Indiana parents always want their children to be safe when they reach their teen years and are given the responsibilities inherent with getting a driver’s license. Part of that is riding with other teens who are also new drivers. It is natural to be concerned about the dangers on the road. Many of these are due to teen behaviors behind the wheel including being distracted drivers. New research shows how concerned parents are with distraction and other possible risks. If there is a motor vehicle accident with injuries and fatalities, thinking about legal help is important.
In a new poll, more than 50 percent of parents across the nation admit they believe their teen has been a passenger in a vehicle with another teen who was distracted behind the wheel. While cellphones are considered the most prevalent source for distraction and was mentioned by 42 percent, there are others. That includes 46 percent who were fearful of loud music and 39 percent who believed other teens served as a distraction. Going beyond distraction, speeding was cited by 45 percent; drowsy driving by 14 percent; and impairment by 5 percent.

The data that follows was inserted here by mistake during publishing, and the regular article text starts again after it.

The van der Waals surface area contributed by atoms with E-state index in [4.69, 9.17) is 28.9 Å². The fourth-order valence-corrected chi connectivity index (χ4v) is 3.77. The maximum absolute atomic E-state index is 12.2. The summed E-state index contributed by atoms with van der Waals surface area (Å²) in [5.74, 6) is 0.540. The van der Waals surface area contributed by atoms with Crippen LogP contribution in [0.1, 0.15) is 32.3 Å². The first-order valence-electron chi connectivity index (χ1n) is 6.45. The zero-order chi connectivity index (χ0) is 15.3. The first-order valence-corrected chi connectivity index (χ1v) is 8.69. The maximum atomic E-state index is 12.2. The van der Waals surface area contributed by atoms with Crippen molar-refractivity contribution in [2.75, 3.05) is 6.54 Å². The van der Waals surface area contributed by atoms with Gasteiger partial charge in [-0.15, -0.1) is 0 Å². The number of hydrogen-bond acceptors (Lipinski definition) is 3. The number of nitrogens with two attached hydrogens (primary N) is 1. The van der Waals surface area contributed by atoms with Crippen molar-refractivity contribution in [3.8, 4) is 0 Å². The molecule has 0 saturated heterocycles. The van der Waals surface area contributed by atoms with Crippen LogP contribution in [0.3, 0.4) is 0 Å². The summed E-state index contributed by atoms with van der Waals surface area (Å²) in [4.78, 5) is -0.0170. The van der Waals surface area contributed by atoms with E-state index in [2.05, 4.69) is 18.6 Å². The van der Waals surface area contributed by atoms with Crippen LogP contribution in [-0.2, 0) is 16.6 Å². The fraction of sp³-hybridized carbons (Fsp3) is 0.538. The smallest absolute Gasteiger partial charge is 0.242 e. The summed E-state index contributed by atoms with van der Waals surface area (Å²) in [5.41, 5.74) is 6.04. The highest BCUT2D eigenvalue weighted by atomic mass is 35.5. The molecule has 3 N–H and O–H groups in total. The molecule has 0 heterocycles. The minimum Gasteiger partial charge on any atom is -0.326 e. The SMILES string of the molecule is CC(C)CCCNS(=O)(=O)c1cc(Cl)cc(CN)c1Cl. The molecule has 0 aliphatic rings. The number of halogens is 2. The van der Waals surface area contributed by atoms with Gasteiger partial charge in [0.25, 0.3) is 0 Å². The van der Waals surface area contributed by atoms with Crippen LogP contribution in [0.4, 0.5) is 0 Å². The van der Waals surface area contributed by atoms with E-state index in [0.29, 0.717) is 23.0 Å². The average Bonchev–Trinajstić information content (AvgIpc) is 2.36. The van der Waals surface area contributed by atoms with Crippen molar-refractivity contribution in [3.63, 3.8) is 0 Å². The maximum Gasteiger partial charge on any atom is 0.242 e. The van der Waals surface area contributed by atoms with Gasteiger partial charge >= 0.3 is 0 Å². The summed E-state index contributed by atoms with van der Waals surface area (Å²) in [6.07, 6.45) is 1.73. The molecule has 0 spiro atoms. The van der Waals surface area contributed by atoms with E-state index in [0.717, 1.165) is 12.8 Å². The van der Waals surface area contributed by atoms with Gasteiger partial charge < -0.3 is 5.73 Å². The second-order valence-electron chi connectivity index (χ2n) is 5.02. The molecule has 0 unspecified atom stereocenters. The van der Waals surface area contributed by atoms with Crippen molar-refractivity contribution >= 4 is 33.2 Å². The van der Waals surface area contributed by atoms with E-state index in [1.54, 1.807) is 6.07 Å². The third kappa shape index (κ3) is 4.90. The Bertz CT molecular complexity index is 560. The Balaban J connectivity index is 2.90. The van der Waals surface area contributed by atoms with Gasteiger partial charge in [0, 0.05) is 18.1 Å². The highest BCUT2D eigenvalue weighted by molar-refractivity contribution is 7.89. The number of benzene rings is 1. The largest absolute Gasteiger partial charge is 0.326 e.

Still, one in three parents allowed their teens to ride with another teen at least two times per week. In the study, more than 900 people took part. They had a minimum of one child between 14 and 18.
Parents did say they took various steps to enhance safety. That includes not allowing their teen to ride with another teen when the weather was poor, after midnight or if the driver had experience limited to fewer than six months as a driver. Almost 50 percent said they did not want their kids riding with more than two teens, when it was dark and did not allow them to go on the highway.
Auto accidents are the most frequent reasons for teen fatalities. Despite attempts to encourage driver safety when they are new to the road as drivers or passengers, accidents can and will happen.